iMessage: Sent to Email Address

I forwarded a link to a contact via iMessage yesterday and it never got to him, though it gave me a status message I’d never seen before: Sent to Email Address.

iMessage screen capture

I’d last texted this contact three years ago, and the history of that message is a blue bubble. I’ve migrated everything from an iPhone 11 to an iPhone 14 since the original message was sent, so it looks like the history made the assumption it was pure iMessage. The picture I sent this morning went through properly as a text message. The contact information knows his phone number and his email.

I’m traveling in an area where I’m going in and out of cell coverage and may be on WiFi at times, or may be completely disconnected with my phone telling me it’s in S.O.S. Mode.

I wouldn’t have minded iMessage telling me that the message could not be delivered. I wouldn’t mind the message being delivered to his email address. I don’t like being told it was delivered and it not being so.

iOS14 Date Time Picker Rant

I upgraded to iOS14 as soon as it was released just because I almost always keep my devices running the most up to date software I can. I don’t care about the widgets or interface customization options that were introduced with iOS14. I think much of that customization is actually what has kept me away from running Android.

The one thing that I really hate that was introduced was the date time picker in iOS14. I’ve included screenshots from my iPhone 11 Pro Max running the new version and my iPhone 7 running the old version.

The old version had the issue that it was not intuitive to be able to pick a minute that didn’t align to five minute increments, but was very easy to select the day, hour, or minute individually and scroll to a reasonable number for the start time, then switch the the end time and do the same. The keyboard was only shown when I was typing the name of the appointment or the location.

The new one uses half of the screen to pick just the day, as well as displaying the keyboard, which does not seem to affect the time. I touch the tiny display with the time, and if I can select the hour, I can scroll my finger up and down over the entire screen to scroll the number. If I miss the number slightly, the screen moves to show my another part of the entry field. Then I have to repeat the same solution with the minute. When I’m trying to hit the hour, I hit the minute, and vice versa.

Because of the size of the calendar entry, I have to scroll the entire screen to find where the end time might be.

This change just feels like change for change sake, and poorly implemented. I wonder if it’s even worse on a smaller screen.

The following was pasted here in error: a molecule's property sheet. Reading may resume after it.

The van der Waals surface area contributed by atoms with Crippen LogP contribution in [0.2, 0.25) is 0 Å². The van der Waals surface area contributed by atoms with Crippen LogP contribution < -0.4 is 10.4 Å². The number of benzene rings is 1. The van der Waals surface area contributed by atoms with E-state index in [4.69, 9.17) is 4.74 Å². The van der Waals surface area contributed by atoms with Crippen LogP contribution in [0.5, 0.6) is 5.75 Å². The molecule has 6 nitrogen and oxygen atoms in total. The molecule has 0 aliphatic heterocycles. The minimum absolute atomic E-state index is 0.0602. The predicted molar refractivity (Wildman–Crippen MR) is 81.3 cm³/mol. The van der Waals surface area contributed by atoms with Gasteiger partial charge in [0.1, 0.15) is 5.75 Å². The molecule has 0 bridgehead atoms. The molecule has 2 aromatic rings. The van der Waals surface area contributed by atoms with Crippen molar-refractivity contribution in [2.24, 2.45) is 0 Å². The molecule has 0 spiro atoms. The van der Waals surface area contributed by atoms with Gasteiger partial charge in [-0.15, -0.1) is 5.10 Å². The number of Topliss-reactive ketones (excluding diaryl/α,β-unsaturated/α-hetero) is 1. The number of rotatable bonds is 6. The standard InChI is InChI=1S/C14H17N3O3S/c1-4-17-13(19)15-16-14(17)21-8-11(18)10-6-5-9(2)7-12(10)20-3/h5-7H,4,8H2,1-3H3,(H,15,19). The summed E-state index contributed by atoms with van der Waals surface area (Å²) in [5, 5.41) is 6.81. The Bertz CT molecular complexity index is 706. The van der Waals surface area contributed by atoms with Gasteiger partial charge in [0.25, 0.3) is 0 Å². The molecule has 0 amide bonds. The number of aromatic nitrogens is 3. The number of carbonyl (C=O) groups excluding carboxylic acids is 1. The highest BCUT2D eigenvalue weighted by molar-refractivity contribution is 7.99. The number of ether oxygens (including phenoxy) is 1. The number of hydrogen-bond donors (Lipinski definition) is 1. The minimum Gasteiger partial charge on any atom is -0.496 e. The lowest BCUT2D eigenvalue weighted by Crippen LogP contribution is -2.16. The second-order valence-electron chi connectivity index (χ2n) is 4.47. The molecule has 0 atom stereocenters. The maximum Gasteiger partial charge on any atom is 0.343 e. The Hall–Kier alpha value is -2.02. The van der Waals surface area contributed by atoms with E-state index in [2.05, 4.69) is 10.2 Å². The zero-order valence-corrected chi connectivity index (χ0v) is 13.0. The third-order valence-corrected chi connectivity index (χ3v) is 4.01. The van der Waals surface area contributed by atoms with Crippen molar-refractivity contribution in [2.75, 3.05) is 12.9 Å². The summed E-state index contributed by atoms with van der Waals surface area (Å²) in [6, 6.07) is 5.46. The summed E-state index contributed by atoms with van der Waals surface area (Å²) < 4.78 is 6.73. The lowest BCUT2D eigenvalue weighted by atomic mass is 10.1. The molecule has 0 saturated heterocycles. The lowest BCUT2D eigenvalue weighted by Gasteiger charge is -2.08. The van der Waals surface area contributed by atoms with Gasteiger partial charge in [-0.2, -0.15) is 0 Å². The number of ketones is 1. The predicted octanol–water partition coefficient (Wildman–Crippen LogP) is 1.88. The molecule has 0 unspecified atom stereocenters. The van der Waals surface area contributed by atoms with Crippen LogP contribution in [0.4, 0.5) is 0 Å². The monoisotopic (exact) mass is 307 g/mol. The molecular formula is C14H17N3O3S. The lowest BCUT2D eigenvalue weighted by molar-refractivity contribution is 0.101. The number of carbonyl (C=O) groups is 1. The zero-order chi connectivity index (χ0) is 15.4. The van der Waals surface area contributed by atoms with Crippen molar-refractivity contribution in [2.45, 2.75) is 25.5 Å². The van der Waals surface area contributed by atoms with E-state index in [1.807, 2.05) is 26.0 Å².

Old Man Yells at Cloud

iOS14.1 was released today, and I’ve already upgraded to it, but don’t see anything I’d consider an improvement to this issue.

Annoying Flashing High Mount Stop Light on newer cars

I know that to some extent I’m yelling at the cloud. I’ve mostly seen this feature on new Toyotas, but I also recently saw it on a new BMW. 

Old Man Yells at Cloud

The CHMSL flashing feature seems to happen when a person first applies the brakes after a period of not using them. It blinks the lamp three times before leaving them on constantly. This feature might be useful when traveling at highway speeds and it’s been a long time since the person has put their foot on the brake, but when traveling in city traffic it seems that the light is just strobing constantly. With modern LEDs there is no warm up time, so it’s like a red strobe light is going off at eye level.

The last update I found on Wikipedia said that the lights were generally not permitted to flash, with a couple of linked rulings from 2010.

My searching for details found various forum questions and answers, including how to add blinkers as after market options, but no details as to where the rules may have changed, or if it’ll be a new requirement going forward.

I certainly hope that it’s a temporary trend that goes away.

I’ve always hated the US practice of tipping.

I really haven’t liked the increase in expected percentage being given as a tip. The entire reason to use a percentage to begin with is that it gets proportionally larger as the underlying value gets larger.

I came across an article sharing much of my sentiment, and followed it to a second article that had lots more information about the practice of tipping, so I thought I’d share them here.

Tide Pod Packaging

I recently had to replenish my laundry detergent. The last time I’d replaced it was after a trial of using the Tide Pods, liking the convenience, and liking the predictability of knowing how many loads left before I had to refill. I decided to go with the packaging that had 62 pods in a clear plastic container.
The old container was transparent and the new container is opaque. The advantage of the old container was that at a glance I could tell that I had multiple pods left for cleaning. I don’t see any advantage in the new package. I do notice that the new package now has warnings not to eat the pods, and not to touch your eyes after touching the pods. I expect that the reason for the change was because of children thinking the pods are pretty like candy and eating them. Because I had the old packaging, I simply poured all the new pods into the old container, but I might have been less likely to migrate to using pods if the convenience factor was not there for me initially.